The title of this post, Revision Sensitive Dysphoria, is a play on Rejection Sensitive Dysphoria, a type of emotional dysregulation that often comes along with ADHD and certain types of complex PTSD. Without probing the etiology too much, I would generally say that getting my PhD has been agonizing in part because criticism of any kind feels like my skin getting flayed off. It is incredibly painful. One of the things I have had to do has been to stop fighting with myself about the pain I feel, and instead work on planning around it.

I knew that revising this chapter was going to be painful, and I knew that I had to do it anyways. This contributed significantly to my procrastination, which makes sense! It’s like procrastinating on touching a hot stove. You know it’s going to suck and injure you and of course you’ll do everything in your power to put it off as long as you can!

Except, you know, touching a hot stove is different because 1.) it is a momentary injury, and theoretically you can heal afterwards, and 2.) other people can see your nasty burn and sympathize with your pain. RSD is harder because the pain is ongoing and invisible.

Instead of asking myself to just push through as fast as possible through this painful process, I needed to dissect which parts were painful and which parts were actually fine. I also needed a way to bargain with myself — if I do some of the ouchy parts, then as a reward I get to do some of the easy parts too! So the spreadsheet was a way of doing this inventory, and it’s why the Distress and Difficulty columns were necessary for me. It let me prepare for the discomfort, space it out, and reward my endurance with the pleasure of accomplishment.

When I actually tallied up the Difficulty and Distress, I also found something interesting: there were a lot fewer scary edits than I had thought there was going to be! I made a little chart, because I am that sort of nerd, and the distribution was sort of hilariously skewed — there were WAY more 1s and 2s than 4s and 5s. If you had asked me before actually rating everything, I would have guessed that they were about half 5s. That’s a very very different picture than the actual ratings:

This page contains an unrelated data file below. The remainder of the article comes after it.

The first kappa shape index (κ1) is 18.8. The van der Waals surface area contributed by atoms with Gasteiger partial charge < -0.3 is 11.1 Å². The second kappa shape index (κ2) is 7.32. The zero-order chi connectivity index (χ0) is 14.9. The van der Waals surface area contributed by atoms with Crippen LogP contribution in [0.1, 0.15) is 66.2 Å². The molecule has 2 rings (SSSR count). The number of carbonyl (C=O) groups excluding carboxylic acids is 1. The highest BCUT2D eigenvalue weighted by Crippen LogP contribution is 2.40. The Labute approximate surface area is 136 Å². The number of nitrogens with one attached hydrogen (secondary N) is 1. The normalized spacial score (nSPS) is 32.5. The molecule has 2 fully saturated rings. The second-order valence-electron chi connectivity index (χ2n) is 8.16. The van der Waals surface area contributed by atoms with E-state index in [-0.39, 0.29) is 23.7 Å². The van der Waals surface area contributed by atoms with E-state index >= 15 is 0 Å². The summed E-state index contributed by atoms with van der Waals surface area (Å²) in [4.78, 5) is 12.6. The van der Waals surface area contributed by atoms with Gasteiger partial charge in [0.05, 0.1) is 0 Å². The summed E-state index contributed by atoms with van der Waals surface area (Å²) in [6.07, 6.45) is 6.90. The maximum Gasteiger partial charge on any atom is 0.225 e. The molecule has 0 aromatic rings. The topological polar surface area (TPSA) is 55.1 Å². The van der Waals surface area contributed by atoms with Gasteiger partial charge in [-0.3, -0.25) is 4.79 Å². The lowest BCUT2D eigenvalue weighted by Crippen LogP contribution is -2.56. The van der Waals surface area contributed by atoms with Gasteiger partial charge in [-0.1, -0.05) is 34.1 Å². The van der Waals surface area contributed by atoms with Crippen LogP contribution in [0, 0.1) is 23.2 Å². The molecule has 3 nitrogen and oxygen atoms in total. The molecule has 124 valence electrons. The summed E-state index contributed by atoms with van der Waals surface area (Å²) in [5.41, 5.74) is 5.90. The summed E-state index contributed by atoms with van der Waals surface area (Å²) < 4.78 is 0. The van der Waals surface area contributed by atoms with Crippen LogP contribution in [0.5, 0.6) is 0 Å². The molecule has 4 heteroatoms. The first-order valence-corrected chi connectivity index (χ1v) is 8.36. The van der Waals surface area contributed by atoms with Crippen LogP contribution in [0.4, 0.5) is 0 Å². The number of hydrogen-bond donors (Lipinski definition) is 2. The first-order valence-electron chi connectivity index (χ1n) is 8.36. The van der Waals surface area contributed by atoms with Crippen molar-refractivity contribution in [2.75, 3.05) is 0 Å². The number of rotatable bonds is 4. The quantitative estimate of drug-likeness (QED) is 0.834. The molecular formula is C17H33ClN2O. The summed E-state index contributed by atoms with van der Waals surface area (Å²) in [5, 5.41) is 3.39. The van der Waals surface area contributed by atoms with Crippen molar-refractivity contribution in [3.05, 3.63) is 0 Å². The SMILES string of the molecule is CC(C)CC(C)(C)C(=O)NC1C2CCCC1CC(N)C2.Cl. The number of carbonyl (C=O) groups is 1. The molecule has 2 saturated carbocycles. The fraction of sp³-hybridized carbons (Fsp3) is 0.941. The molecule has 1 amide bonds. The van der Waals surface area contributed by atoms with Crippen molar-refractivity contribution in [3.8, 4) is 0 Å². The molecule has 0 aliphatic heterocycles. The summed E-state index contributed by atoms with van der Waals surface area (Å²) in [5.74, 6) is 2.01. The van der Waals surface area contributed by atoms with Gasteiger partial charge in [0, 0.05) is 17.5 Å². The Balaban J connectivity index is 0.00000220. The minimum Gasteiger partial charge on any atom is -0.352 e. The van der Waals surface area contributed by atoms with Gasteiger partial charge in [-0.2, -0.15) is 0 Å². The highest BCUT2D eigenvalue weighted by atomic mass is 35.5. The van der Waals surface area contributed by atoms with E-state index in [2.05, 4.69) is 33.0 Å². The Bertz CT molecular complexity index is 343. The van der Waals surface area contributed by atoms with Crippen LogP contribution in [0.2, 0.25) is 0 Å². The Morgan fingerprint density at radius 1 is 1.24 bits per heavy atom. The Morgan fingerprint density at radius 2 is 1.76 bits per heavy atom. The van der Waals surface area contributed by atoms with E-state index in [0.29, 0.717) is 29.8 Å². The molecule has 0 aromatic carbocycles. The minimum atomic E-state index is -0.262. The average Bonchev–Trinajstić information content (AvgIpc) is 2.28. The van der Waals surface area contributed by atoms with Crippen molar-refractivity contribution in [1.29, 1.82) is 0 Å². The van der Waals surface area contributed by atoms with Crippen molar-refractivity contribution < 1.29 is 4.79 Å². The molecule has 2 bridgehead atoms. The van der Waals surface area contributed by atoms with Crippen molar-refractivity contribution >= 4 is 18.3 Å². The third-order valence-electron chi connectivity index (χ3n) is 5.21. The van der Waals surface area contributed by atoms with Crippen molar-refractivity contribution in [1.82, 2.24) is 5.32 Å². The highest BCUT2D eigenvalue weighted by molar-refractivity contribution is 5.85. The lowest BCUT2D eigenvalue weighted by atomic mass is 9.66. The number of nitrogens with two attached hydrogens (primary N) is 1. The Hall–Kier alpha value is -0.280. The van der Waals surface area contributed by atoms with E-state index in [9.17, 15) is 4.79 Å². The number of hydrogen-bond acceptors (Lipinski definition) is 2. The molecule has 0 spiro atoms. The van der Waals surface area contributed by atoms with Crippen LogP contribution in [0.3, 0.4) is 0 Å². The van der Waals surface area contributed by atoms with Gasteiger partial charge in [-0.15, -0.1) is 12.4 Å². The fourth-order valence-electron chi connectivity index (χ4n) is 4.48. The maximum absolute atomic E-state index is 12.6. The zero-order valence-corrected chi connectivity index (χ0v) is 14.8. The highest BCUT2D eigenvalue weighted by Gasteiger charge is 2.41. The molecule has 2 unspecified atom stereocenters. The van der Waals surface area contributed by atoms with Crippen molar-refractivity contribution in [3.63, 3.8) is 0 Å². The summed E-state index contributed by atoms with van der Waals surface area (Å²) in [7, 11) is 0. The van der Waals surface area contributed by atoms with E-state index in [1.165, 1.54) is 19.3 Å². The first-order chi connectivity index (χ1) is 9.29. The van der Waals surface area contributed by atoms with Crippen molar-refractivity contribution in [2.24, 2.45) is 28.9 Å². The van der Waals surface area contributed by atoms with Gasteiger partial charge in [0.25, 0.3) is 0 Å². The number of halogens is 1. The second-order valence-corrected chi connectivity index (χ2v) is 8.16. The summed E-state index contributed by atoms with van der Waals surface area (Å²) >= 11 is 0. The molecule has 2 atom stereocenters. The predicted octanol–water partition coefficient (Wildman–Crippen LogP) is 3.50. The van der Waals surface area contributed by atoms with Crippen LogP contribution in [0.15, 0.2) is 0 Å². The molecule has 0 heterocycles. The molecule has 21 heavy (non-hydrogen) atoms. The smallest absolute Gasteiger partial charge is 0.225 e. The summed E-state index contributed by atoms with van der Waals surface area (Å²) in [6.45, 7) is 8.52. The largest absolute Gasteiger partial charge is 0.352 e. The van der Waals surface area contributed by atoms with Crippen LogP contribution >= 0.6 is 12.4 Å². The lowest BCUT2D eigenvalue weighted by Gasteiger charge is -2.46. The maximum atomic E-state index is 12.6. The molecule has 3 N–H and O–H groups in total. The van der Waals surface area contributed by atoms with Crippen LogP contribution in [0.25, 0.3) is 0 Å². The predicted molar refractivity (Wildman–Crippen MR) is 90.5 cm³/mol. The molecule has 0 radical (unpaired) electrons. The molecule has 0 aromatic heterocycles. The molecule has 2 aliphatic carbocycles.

[image: bar chart of difficulty and distress ratings]

This is why I taught myself pivot tables, by the way. It was actually an important part of being able to approach the revisions in a way that didn’t cause me to go into a downward spiral: I had to see the data for myself, to soothe my panicky animal brain and say, like, listen, it is really not all that bad! There are a lot of nitpicky annoying little edits that are going to take a few minutes each, and we can plug away at them without freaking out. There are a few edits that make us genuinely upset, but that’s more because we have used our Anxiety Brain to read them instead of our normal-person brain. We don’t have to evict Anxiety Brain or convince it to listen to logic and reason, we just have to soothe it and make it feel safe enough that we can unfreeze.

You’ll also notice in the chart above that there were more 5s in Distress than in Difficulty. What that means is that there were a number of comments I found upsetting but, when I thought about how hard they would be to actually fix, they weren’t that bad. Here’s one:

[screencap of an edit that’s a 5 Distress but only a 3 Difficulty]

It was distressing because, as it turned out, I was feeling defensive about a statement that I couldn’t really defend. It was fine to just delete it! That ended up being a VERY quick fix, but it’s one that I was very avoidant of because it felt like a personal attack on my merit as a scientist (it wasn’t). Once I realized that the statement wasn’t at all necessary for the argument or conclusions of the piece, and I just deleted it, I felt way better.